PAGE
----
I believe the monitoring caveats taken from the three pattern cognitive framework further enriches what Dartmouth began in 2007. Think of the 80% alarm threshold safety net now as the optimal threshold for detecting the Type III pattern. Add to this, clinical recognition of early SPO2 downward drifting as the optimal early alarm for detecting the Type II pattern and the patient’s first sign or symptom of dyspnea for appropriate Type I pattern detection.

You now have a cost effective amalgam that together provides transparent, easily understood optimal safety for all hospitalized post-surgical patients.


References:
1. Gravenstein N: No Patient Shall Be Harmed By Opioid-Induced Respiratory Depression. APSF Newsletter Fall 2011, 26(2):21. 32.
2. Weinger MB: No Patient Shall Be Harmed By Opioid-Induced Respiratory Depression. APSF Newsletter Fall 2011, 26(2):21 18.
3. Galhotra S, DeVita MA, Simmons RL, et al: Mature Rapid Response System and Potentially Avoidable Cardiopulmonary Arrests in Hospital. Qual Saf Health Care 2007,16:260-5.
4. Anesthesia Patient Safety Foundation consensus recommendations on continuous electronic monitoring for perioperative patients receiving opioids on hospital general care floors: http://www.apsf.org/announcements.php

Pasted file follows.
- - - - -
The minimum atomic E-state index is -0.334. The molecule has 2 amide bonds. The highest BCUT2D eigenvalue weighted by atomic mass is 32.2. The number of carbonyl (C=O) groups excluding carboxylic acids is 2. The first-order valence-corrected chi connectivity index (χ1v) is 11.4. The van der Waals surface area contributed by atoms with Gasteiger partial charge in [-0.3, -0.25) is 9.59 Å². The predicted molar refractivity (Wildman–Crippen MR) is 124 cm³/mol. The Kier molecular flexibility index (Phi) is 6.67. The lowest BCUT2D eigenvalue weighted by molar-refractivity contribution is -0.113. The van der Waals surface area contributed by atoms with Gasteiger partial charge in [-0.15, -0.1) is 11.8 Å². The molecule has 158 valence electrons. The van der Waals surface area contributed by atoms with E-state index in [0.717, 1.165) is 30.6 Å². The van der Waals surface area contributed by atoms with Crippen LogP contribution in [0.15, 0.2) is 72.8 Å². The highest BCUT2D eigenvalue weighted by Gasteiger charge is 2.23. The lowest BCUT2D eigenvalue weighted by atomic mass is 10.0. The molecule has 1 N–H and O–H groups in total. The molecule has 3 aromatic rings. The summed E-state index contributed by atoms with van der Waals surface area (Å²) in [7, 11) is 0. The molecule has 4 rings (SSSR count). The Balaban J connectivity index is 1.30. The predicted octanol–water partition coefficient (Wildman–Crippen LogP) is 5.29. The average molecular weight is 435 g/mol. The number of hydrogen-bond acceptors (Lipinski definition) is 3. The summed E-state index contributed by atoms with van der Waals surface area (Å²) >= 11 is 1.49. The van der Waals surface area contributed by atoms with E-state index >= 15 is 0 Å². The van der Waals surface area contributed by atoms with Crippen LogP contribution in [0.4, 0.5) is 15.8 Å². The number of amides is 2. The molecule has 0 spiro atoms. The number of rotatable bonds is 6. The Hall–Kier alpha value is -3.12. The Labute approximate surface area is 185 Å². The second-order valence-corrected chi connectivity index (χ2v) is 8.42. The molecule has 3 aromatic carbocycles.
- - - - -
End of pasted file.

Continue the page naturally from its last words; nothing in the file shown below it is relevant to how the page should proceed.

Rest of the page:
Paul Curry, MD
Dr. Curry received his MD degree in 1971 from the University of Florida. He held many leadership and teaching positions while at St. Mary’s Medical Center in Long Beach, including liaison physician for Long Beach’s nationally recognized paramedic program, advanced trauma, pediatric, and cardiac life support instruction, and teaching responsibilities for rotating UCLA Emergency Medicine Residents. In the late nineties, Dr. Curry teamed with the University of Pennsylvania under a grant from Nellcor (division of Covidien) to study the problems surrounding early recognition and response to patients becoming unstable while on post surgical hospital floors. Over the next four years, Dr. Curry authored 10 nationally accepted abstracts, an additional paper on the subject, and went on to create at Hoag Memorial one of the finest Rapid Response Teams in the country. Most currently, he retired from his Anesthesiology practice in 2014 but continues to serve as honorary medical staff at Hoag while publishing and lecturing nationally. He consults with Lyntek Medical Technologies, working closely with its Founder, CEO, and close friend Dr. Lawrence Lynn, assisting with its PatientStormChaser technology created to provide unsurpassed clinical safety well into the future. Dr. Curry also sits on the Clinical Committee of the Society of Anesthesia and Sleep Medicine.